Posts Tagged ‘David Cameron

18
Feb
11

Spin doctor or just Alistair Campbell?

I went to the Q&A session at De Montfort University last night with Alistair Campbell in the hot seat. I was really interested from a PR point of view and wondered what he would say about spin doctors and the future of the media.

First of all it needs to be said that this man has a way with words. I was very impressed by the things he said and how transparent and honest he seemed (or is this all the magic of the spin doctor?). He was very clear that he doesn’t mind talking about his past especially the pornography (no, he was not  a pornography pin-up but writer for pornographic magazine Forum) part and the alcohol addiction.

The Q&A session started with a few pre-selected questions and then the chair opened up the floor and everyone could ask Alistair Campbell a question about anything. 

An interesting point Mr. Campbell made was that the media is not always truthful and does sell stories that aren’t true. For instance the story that he was going to start managing a football club. Campbell phones the journalist and told him that the story wasn’t true and the journalist replied by saying: “I know but it’s a good story”. So does this mean that journalists are mainly selling us lies because they think we like to hear stories that are untrue but seem interesting and entertaining?

Journalist are trying to keep their grip on the agenda and want to have the power of deciding what we talk about as the public. They thought they were loosing their grip on the agenda setting because the government and politics had the upper hand in setting the agenda.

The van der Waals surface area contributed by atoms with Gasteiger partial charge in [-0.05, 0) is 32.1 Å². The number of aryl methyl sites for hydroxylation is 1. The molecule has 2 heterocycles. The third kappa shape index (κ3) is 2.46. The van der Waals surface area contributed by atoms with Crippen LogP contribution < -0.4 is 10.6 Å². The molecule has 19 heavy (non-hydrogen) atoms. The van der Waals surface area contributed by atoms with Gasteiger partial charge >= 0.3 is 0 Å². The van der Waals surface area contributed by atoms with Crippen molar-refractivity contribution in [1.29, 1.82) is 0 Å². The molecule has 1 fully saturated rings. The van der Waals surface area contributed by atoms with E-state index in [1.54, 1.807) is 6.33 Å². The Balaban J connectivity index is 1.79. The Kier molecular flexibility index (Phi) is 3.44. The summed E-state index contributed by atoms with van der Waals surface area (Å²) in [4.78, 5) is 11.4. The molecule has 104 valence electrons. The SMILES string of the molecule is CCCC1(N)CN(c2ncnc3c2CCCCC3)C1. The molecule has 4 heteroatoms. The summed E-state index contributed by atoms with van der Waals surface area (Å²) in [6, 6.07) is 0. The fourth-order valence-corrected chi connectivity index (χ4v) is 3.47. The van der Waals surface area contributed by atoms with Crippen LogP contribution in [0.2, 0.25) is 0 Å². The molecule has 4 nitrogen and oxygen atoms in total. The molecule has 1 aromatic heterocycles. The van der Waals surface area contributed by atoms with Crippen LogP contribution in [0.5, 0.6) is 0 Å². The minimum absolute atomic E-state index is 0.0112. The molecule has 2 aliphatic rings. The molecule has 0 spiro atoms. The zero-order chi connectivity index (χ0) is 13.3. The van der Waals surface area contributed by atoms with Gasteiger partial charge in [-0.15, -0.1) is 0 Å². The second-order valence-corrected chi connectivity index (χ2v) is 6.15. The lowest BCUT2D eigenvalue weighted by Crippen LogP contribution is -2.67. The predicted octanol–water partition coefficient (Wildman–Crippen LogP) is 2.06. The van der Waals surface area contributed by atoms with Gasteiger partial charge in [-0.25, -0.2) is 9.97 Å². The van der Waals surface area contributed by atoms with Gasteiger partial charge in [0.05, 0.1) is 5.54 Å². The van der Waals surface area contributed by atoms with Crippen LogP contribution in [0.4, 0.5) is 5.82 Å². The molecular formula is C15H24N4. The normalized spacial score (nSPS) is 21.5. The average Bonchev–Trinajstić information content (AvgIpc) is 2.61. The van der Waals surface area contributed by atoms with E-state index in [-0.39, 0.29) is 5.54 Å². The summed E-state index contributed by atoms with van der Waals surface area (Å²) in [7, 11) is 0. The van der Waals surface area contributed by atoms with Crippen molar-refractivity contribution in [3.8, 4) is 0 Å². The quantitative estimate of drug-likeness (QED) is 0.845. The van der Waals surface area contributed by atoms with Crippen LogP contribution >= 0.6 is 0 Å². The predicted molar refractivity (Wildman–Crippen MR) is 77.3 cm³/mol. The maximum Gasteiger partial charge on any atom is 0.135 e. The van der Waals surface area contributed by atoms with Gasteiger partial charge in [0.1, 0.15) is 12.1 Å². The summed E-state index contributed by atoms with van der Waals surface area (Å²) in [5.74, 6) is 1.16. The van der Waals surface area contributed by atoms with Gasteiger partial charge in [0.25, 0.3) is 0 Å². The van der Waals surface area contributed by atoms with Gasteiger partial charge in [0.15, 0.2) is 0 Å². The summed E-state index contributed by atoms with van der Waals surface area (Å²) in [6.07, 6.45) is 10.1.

The point Alistair Campbell made is that media is trying to come up with stories that sell more newspapers but this isn’t really what the public wants and therefore the media is not going to change until the public demands a change from the media. This is a very interesting point made.

Another point that I found interesting was that Alistair Campbell said that the true spin doctors are the journalists. Journalists write a certain way to make things seem different from what they actually are and during Campbell’s spin doctor period for Tony Blair he was trying to set these stories straight. This was then seen as spinning. Who do we believe the former spin doctor or the media? Interesting topic I would say.

Interesting person to follow on Twitter, his tweet from last night was nice, or was het only being kind? Once a spin doctor always a spin doctor?

“Terrific session with students from De Montfort University. Bright, engaged, really good questions. Wouldn’t advise Dave or Nick to go there.”

Have a look at his blog:

 http://www.alastaircampbell.org/blog/2011/02/18/hezza-signals-discontent-at-lack-of-cameron-grip-but-osborne-wont-u-turn-yet/

He even mentions DMU in his latest blog post!

Got the book and he signed it to my mum from me and my new best friend. Thanks for that again Alistair Campbell!

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17